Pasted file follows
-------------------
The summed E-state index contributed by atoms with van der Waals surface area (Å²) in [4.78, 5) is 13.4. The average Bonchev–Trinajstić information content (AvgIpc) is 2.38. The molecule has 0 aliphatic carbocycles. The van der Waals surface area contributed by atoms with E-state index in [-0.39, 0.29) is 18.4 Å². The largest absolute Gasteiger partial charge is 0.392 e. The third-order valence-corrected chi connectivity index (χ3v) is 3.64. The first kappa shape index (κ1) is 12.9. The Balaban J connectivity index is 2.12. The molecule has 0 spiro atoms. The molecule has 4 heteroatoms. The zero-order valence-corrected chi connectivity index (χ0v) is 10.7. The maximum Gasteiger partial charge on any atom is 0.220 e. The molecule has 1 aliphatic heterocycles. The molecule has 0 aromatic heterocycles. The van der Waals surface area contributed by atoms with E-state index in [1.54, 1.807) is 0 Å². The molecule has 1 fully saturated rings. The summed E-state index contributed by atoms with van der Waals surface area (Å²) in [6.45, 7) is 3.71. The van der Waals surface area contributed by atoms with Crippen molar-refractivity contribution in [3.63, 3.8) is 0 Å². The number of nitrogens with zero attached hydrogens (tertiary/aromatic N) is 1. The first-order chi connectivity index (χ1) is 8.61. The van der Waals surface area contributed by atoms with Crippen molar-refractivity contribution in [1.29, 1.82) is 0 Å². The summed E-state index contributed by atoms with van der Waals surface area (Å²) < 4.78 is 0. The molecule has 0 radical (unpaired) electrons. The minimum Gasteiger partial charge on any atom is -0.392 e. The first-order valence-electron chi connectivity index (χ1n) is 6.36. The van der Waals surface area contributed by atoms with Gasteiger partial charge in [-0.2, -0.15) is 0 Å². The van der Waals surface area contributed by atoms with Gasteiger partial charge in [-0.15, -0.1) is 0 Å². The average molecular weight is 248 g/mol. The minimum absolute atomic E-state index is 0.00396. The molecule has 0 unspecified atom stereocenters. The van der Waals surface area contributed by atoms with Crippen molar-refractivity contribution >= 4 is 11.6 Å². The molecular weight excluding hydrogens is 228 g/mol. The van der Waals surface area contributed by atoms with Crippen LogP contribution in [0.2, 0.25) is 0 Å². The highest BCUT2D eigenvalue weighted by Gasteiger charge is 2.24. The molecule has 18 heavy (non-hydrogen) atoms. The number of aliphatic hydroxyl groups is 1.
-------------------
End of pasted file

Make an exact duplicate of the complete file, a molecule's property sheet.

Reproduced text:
The summed E-state index contributed by atoms with van der Waals surface area (Å²) in [4.78, 5) is 13.4. The average Bonchev–Trinajstić information content (AvgIpc) is 2.38. The molecule has 0 aliphatic carbocycles. The van der Waals surface area contributed by atoms with E-state index in [-0.39, 0.29) is 18.4 Å². The largest absolute Gasteiger partial charge is 0.392 e. The third-order valence-corrected chi connectivity index (χ3v) is 3.64. The first kappa shape index (κ1) is 12.9. The Balaban J connectivity index is 2.12. The molecule has 0 spiro atoms. The molecule has 4 heteroatoms. The zero-order valence-corrected chi connectivity index (χ0v) is 10.7. The maximum Gasteiger partial charge on any atom is 0.220 e. The molecule has 1 aliphatic heterocycles. The molecule has 0 aromatic heterocycles. The van der Waals surface area contributed by atoms with E-state index in [1.54, 1.807) is 0 Å². The molecule has 1 fully saturated rings. The summed E-state index contributed by atoms with van der Waals surface area (Å²) in [6.45, 7) is 3.71. The van der Waals surface area contributed by atoms with Crippen molar-refractivity contribution in [3.63, 3.8) is 0 Å². The number of nitrogens with zero attached hydrogens (tertiary/aromatic N) is 1. The first-order chi connectivity index (χ1) is 8.61. The van der Waals surface area contributed by atoms with Crippen molar-refractivity contribution in [1.29, 1.82) is 0 Å². The summed E-state index contributed by atoms with van der Waals surface area (Å²) < 4.78 is 0. The molecule has 0 radical (unpaired) electrons. The minimum Gasteiger partial charge on any atom is -0.392 e. The first-order valence-electron chi connectivity index (χ1n) is 6.36. The van der Waals surface area contributed by atoms with Gasteiger partial charge in [-0.2, -0.15) is 0 Å². The van der Waals surface area contributed by atoms with Gasteiger partial charge in [-0.15, -0.1) is 0 Å². The average molecular weight is 248 g/mol. The minimum absolute atomic E-state index is 0.00396. The molecule has 0 unspecified atom stereocenters. The van der Waals surface area contributed by atoms with Crippen molar-refractivity contribution >= 4 is 11.6 Å². The molecular weight excluding hydrogens is 228 g/mol. The van der Waals surface area contributed by atoms with Crippen LogP contribution in [0.2, 0.25) is 0 Å². The highest BCUT2D eigenvalue weighted by Gasteiger charge is 2.24. The molecule has 18 heavy (non-hydrogen) atoms. The number of aliphatic hydroxyl groups is 1.